Stress and Mindfulness

Quality of Life in Acne

Acne is more than a few pimples here and there

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Credits: "Mohammad Faruque on Unsplash.com"
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Edited by:
Vivian Shi, MD

Vivian Shi, MD

Zits. Jerry Scott and Jim Borgman’s title comic with the same name adds some humor to the pleasantries of coming of age. However, the annoyance of zits, often signaling the transition to puberty, can be more of a nuisance, and even become a bane of an existence. Acne is one of the most common skin conditions that features blackheads, whiteheads, and pimples with or without pus.[1] The blackheads and whiteheads commonly appear on skin as a result of excess sebum (oil-like substance) plugging hair follicles and the larger inflamed pimples are usually due to skin bacteria overgrowth.[1]

Acne is common and affects 85% percent of teenagers and also continues into adulthood.[2,3] It most commonly pops up on the body between the age of 16-20, but can also affect adults over age 25 and continue through age 40 to 50.[4,5] However, over the age of 20, women are affected at higher rates than men.[4]  

Several factors can affect acne severity, but one common factor is stress. In student studies, acne worsened around time of examinations and became more prevalent around other stressful times, especially in males.[6] When oil gland production was examined during high and low times of stress in the same individuals, researchers found no differences in production, suggesting that the increase in acne around stressful times is not simply a matter of producing more or less oil, but other factors are involved too.[7]

As acne can be stressful, be assured that acne is not due to poor hygiene and cannot be easily fixed by increased washing.[8] Additionally, even when you start on treatment regimens, you may not see any improvements for 1-2 months, and the acne may even worsen during initial treatment stage.[8]

 

Psychological Stress of Acne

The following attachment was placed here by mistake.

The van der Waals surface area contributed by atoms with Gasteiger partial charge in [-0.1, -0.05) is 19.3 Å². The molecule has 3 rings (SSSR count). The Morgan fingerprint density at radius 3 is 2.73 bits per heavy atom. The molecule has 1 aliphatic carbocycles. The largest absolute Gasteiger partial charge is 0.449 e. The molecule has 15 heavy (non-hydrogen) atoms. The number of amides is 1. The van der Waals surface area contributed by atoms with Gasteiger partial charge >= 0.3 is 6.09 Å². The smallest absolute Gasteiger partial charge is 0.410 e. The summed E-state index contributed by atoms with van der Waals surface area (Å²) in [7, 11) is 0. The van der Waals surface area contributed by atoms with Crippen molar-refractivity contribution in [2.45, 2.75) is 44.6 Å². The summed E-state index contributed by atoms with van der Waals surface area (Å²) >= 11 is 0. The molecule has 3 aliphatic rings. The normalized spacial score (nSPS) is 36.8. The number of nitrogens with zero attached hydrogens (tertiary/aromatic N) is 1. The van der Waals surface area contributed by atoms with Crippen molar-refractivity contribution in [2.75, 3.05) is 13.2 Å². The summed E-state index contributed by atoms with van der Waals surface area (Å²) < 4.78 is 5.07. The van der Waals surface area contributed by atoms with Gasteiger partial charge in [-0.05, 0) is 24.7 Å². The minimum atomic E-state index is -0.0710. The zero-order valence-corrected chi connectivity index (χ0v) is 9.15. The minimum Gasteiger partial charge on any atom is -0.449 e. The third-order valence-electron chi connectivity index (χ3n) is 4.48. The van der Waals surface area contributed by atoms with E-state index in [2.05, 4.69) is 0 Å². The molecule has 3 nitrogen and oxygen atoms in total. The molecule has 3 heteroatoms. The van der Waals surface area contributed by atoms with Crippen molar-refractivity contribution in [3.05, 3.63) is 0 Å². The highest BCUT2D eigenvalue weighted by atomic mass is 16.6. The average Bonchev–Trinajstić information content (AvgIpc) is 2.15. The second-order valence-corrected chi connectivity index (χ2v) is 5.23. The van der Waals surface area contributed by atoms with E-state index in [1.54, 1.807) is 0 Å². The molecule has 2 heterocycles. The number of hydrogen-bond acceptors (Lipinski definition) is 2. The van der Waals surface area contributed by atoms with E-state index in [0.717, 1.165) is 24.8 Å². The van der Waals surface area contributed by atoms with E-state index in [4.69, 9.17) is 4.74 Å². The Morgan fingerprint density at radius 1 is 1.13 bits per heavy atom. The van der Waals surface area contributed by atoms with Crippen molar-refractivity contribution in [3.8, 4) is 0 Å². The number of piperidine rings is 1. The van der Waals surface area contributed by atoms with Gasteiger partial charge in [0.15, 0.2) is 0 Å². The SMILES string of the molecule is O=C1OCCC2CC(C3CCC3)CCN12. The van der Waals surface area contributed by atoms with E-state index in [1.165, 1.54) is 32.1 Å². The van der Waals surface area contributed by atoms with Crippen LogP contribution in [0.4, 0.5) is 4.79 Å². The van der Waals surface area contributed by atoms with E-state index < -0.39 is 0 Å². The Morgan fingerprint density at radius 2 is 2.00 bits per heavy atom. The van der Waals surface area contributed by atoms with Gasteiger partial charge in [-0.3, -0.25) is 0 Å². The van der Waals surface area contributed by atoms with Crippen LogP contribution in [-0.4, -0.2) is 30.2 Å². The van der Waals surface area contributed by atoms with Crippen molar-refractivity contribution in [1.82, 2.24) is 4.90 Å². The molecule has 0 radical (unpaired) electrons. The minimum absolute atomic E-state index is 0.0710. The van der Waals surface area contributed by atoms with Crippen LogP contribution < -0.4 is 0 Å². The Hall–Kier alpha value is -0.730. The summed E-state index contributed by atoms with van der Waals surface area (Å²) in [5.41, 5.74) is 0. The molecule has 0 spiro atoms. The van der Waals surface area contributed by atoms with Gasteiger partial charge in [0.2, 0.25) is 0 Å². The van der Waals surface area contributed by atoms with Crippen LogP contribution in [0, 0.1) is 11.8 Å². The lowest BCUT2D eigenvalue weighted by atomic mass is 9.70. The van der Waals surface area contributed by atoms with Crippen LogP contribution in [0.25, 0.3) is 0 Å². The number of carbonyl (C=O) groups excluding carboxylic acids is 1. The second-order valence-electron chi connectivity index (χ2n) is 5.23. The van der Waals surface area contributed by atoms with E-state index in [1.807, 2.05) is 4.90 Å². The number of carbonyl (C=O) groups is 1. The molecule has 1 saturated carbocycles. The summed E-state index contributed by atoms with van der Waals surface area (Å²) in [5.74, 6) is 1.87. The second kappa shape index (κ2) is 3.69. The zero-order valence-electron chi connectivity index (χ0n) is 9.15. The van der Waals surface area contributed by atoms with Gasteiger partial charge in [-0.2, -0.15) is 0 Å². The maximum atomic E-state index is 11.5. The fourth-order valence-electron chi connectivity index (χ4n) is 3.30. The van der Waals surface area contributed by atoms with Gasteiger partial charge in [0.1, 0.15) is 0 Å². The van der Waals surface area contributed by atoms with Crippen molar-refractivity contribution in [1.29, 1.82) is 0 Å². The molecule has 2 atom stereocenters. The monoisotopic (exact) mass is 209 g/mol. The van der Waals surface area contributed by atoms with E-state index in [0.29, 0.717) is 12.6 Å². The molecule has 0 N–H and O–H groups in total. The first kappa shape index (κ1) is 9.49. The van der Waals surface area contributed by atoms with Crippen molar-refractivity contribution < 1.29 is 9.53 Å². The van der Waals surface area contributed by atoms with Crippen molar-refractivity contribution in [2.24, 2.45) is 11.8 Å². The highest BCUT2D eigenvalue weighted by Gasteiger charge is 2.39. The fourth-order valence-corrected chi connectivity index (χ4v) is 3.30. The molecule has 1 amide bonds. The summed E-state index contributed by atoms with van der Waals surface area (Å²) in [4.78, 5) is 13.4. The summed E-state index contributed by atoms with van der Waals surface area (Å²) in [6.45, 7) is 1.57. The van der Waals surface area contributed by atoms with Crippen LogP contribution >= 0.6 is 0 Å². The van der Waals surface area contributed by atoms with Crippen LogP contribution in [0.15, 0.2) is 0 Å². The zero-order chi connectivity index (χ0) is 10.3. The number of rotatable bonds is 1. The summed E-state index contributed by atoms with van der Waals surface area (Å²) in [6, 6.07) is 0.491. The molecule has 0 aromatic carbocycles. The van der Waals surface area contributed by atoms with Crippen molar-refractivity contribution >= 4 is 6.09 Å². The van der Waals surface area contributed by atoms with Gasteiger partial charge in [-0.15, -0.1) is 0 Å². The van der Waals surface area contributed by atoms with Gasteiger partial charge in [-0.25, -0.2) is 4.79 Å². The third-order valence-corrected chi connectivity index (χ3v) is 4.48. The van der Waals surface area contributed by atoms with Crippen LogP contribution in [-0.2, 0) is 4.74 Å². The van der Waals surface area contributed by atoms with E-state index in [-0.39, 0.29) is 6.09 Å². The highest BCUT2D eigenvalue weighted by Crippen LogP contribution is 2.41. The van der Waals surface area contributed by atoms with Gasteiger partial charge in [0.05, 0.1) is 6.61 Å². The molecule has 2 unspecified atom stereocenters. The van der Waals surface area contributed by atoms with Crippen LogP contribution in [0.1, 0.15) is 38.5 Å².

Often, a patient’s perception of acne can be quite different than that of his or her care provider. It is important to talk to your provider if your acne is affecting your life negatively.[9] The profound psychological effect of acne was initially mentioned in the 1940s, “there is probably no single disease which causes more psychic trauma, more maladjustment between parents and children, more general insecurity and feeling of inferiority and greater sums of psychic suffering than does acne vulgaris.”[10] Given the psychological impact of acne, a patient’s mental health should be taken into account when treating acne.[11,12] 

Depression and anxiety are reported in approximately 18% to 44% of acne patients and 6% of acne patients have suicidal tendencies.[13] As acne is associated with significant mental health morbidity, treatment is crucial for appearance’s sake as well as mental well-being. If you feel anxious or depressed, especially about your acne, find a care provider that you feel comfortable and honest telling him or her about your feelings. Your care provider should speak with you about interdisciplinary therapy to help with not only the acne, but also the mental health struggles as well.[14] A start to the treatment plan often includes education about the mind-skin connection; helping reduce stress on the mind can help reduce the inflammation on the skin.[6,15] The feelings of anger and frustration about your acne is common, and your care provider can help develop a treatment plan that suits your needs and achieves your goals.[16]